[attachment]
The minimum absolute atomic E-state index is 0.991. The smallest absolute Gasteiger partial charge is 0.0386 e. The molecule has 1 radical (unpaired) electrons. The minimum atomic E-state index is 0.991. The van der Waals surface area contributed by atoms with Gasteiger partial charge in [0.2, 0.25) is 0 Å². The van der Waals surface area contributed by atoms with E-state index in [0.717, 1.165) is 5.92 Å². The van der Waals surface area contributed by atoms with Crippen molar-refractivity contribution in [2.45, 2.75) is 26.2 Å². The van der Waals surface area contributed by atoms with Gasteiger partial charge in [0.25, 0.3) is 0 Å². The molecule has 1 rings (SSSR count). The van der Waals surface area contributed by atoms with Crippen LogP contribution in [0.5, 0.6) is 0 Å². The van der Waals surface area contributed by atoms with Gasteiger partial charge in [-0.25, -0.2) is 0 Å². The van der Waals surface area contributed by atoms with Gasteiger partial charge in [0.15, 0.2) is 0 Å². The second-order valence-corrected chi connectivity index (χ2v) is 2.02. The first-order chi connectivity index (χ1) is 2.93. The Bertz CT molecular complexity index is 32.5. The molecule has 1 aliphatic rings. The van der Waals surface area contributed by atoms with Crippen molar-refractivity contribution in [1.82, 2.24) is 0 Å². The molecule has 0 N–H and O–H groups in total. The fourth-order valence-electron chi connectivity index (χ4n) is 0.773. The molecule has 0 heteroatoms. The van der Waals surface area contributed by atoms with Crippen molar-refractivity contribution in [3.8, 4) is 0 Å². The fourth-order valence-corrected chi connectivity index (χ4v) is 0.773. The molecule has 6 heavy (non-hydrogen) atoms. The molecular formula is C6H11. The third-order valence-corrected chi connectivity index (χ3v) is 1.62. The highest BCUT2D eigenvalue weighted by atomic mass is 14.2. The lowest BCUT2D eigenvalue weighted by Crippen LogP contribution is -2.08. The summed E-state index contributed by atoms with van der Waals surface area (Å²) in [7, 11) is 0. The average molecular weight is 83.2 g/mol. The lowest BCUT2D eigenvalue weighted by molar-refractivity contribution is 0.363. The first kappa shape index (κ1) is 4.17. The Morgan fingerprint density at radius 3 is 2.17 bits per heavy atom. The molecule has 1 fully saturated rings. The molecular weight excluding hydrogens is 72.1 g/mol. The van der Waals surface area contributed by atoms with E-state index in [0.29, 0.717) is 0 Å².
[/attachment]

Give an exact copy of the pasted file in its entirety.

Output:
The minimum absolute atomic E-state index is 0.991. The smallest absolute Gasteiger partial charge is 0.0386 e. The molecule has 1 radical (unpaired) electrons. The minimum atomic E-state index is 0.991. The van der Waals surface area contributed by atoms with Gasteiger partial charge in [0.2, 0.25) is 0 Å². The van der Waals surface area contributed by atoms with E-state index in [0.717, 1.165) is 5.92 Å². The van der Waals surface area contributed by atoms with Crippen molar-refractivity contribution in [2.45, 2.75) is 26.2 Å². The van der Waals surface area contributed by atoms with Gasteiger partial charge in [0.25, 0.3) is 0 Å². The molecule has 1 rings (SSSR count). The van der Waals surface area contributed by atoms with Crippen LogP contribution in [0.5, 0.6) is 0 Å². The van der Waals surface area contributed by atoms with Gasteiger partial charge in [-0.25, -0.2) is 0 Å². The van der Waals surface area contributed by atoms with Gasteiger partial charge in [0.15, 0.2) is 0 Å². The second-order valence-corrected chi connectivity index (χ2v) is 2.02. The first-order chi connectivity index (χ1) is 2.93. The Bertz CT molecular complexity index is 32.5. The molecule has 1 aliphatic rings. The van der Waals surface area contributed by atoms with Crippen molar-refractivity contribution in [1.82, 2.24) is 0 Å². The molecule has 0 N–H and O–H groups in total. The fourth-order valence-electron chi connectivity index (χ4n) is 0.773. The molecule has 0 heteroatoms. The van der Waals surface area contributed by atoms with Crippen molar-refractivity contribution in [3.8, 4) is 0 Å². The fourth-order valence-corrected chi connectivity index (χ4v) is 0.773. The molecule has 6 heavy (non-hydrogen) atoms. The molecular formula is C6H11. The third-order valence-corrected chi connectivity index (χ3v) is 1.62. The highest BCUT2D eigenvalue weighted by atomic mass is 14.2. The lowest BCUT2D eigenvalue weighted by Crippen LogP contribution is -2.08. The summed E-state index contributed by atoms with van der Waals surface area (Å²) in [7, 11) is 0. The average molecular weight is 83.2 g/mol. The lowest BCUT2D eigenvalue weighted by molar-refractivity contribution is 0.363. The first kappa shape index (κ1) is 4.17. The Morgan fingerprint density at radius 3 is 2.17 bits per heavy atom. The molecule has 1 fully saturated rings. The molecular weight excluding hydrogens is 72.1 g/mol. The van der Waals surface area contributed by atoms with E-state index in [0.29, 0.717) is 0 Å².